He slammed the letter down on my desk with a force that disturbed the fragile centre of gravity of an uneven pile of letters, spilling them on to the floor. A plastic cup of cold coffee, like a volcano eruption in miniature, splattered across the lens of my glasses.
"Refused! Yet again, you refused my application for citizenship. What is it that you want me to do?"
I was new to this job. The complaints department in the Kingdom of God was not where I had hoped to be assigned.
"Mr Josiah, let's see if we can't get to the bottom of this problem." I poured patience and sympathy into my voice, and waited until he had sat down. One leg was carelessly slung over the other, and his arms were locked in a tight embrace over his chest braodcasting barely concealed anger.
"What do I have to do, huh? For years now I have been applying for my passport and every year you send me this." His index finder stabbed abruptly on the purple envelope.
Just then we were interrupted by a discreet knock on the door. Without waiting for an answer it was opened.
I was surprised to see my boss there, not because he was a stranger to my office - he often visited, bringing with him two cups of coffee and a plate of chocolate brownies. An unworthy thought drifted in that perhaps he was checking up on me.
He pulled up a chair, carefully placing a folder on the corner of the desk. It was a remarkably full folder, overflowing sheets held in check by a plain brown elastic band.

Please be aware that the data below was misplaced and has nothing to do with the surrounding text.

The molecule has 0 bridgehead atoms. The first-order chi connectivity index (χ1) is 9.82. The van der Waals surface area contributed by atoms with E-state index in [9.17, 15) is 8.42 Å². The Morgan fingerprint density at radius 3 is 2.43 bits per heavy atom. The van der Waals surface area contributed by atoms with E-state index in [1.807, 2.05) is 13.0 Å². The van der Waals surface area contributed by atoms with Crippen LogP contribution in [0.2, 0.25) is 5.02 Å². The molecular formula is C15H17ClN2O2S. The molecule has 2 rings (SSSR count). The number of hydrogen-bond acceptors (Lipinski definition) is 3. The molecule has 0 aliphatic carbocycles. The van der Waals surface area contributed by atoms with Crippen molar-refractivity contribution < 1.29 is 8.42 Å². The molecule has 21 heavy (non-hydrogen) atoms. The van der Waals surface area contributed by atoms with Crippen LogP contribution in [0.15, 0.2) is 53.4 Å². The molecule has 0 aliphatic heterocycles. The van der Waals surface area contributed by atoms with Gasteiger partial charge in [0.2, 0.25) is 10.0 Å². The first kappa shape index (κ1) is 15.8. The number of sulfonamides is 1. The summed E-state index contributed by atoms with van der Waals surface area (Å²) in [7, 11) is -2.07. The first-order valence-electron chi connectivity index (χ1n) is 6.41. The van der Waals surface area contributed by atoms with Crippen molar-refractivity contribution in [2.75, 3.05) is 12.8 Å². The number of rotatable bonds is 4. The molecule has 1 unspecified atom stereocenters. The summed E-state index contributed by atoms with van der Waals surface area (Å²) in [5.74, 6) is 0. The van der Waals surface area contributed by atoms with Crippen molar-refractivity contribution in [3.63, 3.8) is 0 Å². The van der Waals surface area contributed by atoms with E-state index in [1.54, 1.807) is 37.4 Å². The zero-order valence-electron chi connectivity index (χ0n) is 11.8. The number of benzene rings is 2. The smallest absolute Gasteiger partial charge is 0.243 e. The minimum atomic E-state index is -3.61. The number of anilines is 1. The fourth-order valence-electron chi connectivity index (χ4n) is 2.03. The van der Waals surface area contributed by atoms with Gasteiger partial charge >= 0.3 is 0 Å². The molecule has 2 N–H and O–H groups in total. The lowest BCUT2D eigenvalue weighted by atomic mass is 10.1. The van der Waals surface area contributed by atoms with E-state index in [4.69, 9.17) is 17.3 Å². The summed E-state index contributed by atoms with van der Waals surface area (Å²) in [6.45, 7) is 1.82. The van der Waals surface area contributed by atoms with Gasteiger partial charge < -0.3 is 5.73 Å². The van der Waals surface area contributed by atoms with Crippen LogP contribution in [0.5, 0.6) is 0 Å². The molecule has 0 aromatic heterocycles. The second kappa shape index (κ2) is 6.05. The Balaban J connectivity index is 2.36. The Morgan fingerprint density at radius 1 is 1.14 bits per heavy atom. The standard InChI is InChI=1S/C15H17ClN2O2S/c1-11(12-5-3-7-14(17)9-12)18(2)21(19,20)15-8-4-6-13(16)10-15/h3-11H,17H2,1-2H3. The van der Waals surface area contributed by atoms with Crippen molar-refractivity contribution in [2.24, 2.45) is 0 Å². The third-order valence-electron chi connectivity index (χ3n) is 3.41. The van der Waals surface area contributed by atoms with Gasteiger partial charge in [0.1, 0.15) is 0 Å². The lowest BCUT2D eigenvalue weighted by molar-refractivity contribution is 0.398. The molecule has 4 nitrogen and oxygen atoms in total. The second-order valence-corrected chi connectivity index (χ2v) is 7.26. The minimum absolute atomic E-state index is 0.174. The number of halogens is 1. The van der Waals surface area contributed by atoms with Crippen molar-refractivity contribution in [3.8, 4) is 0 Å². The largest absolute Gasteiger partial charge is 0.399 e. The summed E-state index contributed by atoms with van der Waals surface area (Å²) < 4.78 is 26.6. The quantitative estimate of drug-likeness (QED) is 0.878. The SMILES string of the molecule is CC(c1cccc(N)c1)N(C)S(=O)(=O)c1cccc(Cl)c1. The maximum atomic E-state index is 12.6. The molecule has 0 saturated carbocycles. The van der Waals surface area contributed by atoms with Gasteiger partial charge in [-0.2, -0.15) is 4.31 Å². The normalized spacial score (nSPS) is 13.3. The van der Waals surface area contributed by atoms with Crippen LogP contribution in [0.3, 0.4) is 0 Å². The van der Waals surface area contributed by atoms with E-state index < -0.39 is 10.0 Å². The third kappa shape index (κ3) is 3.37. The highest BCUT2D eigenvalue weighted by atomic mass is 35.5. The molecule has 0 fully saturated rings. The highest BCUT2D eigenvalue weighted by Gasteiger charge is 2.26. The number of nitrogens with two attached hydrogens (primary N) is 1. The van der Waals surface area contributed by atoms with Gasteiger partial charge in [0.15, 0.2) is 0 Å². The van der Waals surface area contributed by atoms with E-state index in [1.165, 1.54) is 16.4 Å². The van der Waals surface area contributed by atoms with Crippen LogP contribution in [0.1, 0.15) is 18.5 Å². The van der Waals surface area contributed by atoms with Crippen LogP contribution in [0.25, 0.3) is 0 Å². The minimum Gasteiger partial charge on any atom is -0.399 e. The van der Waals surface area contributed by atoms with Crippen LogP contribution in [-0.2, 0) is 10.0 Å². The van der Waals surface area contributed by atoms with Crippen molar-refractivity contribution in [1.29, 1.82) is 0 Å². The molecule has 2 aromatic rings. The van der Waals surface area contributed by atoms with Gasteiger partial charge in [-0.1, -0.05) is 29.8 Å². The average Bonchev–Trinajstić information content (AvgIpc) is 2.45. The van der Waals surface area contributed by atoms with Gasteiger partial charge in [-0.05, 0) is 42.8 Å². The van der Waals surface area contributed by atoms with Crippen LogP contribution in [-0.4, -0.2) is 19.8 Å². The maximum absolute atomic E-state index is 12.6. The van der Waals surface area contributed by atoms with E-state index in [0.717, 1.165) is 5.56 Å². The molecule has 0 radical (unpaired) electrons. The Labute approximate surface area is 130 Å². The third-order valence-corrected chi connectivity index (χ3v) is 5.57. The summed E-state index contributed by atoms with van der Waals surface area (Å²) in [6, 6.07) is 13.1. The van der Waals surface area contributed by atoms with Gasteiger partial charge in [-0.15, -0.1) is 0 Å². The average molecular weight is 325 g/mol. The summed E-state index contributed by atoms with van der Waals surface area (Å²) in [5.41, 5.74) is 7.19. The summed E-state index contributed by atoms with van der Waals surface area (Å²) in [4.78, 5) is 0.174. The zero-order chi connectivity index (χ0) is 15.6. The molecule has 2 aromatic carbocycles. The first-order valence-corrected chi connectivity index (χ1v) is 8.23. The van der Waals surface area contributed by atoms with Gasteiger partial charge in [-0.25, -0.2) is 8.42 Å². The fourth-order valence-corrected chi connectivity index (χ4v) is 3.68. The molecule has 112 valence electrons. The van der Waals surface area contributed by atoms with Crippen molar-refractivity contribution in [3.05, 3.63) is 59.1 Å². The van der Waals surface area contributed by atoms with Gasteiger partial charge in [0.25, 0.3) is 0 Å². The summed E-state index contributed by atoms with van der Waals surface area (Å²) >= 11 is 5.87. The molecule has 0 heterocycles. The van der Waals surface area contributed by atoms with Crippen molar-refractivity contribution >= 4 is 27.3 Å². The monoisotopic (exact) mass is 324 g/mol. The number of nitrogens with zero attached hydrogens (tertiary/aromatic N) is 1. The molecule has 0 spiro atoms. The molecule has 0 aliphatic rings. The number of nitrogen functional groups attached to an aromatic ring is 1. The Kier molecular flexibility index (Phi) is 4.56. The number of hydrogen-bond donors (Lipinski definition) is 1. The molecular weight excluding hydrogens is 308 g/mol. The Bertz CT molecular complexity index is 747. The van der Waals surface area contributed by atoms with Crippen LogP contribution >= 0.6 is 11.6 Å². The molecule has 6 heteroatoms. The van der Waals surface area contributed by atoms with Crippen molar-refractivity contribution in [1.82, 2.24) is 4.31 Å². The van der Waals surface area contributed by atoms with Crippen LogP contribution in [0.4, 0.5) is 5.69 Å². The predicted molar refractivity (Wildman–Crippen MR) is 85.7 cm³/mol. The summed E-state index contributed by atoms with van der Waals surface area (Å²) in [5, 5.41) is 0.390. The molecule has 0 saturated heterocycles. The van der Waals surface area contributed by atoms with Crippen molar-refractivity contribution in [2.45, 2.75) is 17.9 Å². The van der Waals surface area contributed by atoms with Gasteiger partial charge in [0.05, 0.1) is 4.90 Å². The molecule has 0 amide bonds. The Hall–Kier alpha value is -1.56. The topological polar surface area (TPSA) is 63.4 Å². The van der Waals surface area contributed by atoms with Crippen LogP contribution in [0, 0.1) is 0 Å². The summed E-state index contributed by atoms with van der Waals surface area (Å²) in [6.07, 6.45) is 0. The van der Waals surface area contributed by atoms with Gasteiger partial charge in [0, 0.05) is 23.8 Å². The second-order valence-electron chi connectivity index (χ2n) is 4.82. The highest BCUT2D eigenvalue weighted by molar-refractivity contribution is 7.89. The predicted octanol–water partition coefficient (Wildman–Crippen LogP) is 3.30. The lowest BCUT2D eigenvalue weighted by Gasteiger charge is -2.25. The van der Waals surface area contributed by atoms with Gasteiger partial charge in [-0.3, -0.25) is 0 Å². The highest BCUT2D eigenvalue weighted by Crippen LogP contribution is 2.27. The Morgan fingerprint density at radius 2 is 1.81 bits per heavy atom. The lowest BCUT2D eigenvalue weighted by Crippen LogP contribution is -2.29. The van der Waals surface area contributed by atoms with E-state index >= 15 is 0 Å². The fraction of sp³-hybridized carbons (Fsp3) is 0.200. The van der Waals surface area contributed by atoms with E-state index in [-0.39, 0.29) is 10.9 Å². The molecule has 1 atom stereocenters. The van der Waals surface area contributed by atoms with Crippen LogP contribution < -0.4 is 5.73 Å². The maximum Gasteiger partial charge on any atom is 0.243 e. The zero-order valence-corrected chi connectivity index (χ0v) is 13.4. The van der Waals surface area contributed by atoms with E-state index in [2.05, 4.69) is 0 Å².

"Let's have a look at the latest information, shall we?" The elastic band was removed, the folder opened and its contents allowed to spread over the table.
Mr Josiah snatched at a dull grey sheet of paper, containing neat columns of figures carefully added up at the bottom. He waved it in front of my boss's face.
"This one…this is a record of all the money I have given each week in the collection. We are not talking about paltry sums of money, sir. This is not loose change. Look at it. I am faithfully giving…every week."
The boss carefully looked at the total of the figures, and nodded.
"Well, it looks very impressive…that is a lot of money, Mr Josiah…"
"And have a look at this one," A small black notebook slithered across the table as Mr Josiah upended the file completely. "That, sir, is a record of tithes. It is all listed. Every herb in my garden…exact weights…everything. You won't find a better kept account, I'll bet."
My boss picked up the notebook and leafed through it, smoothing each page with his finger.
"Mr Josiah, your attention to detail is to be complemented."
Mr Josiah was rummaging through the pile of items on the desk, obviously looking for some other gem with which to convince my boss of his cause. I glimpsed the expression on the face of my boss. I was amazed at the compassion etched into its contours, and the love in his eyes as he looked at Mr Josiah.
"Here…here," said Mr Josiah as he thrust a cassette tape into my boss's hand, "Listen to that…prayers! Those are my prayers…so eager am I to pray that sometimes I can't wait to get to church, it all comes spilling out on street corners and market places. My prayers…on that tape…my words. And you have the audacity to give me this." Again, he poked erratically at the purple envelope.
"Yes, I have heard these prayers. I've not listened to the tape, mind you. Some beautiful phrases…an interesting choice of words too…perhaps a bit repetitive at times."
Mr Josiah glared at my boss for a moment. "Don't you think I've earned my passport into the Kingdom of God?"
"Mr Josiah…Robert." The use of his first name, I found disarming, and I could see an answering relaxing in his body posture. "If entry into the Kingdom of God was based on these things, you would have been given your passport long ago. These things are just externals, Robert. They are unimportant. You know what really counts?"
Mr Josiah…Robert Josiah blushed deeply. My boss reached over and his fingers lightly touched Robert's heart.
"This is what counts. This is what we are looking for…the state of your heart...and Mr Josiah…yours is not quite broken enough."
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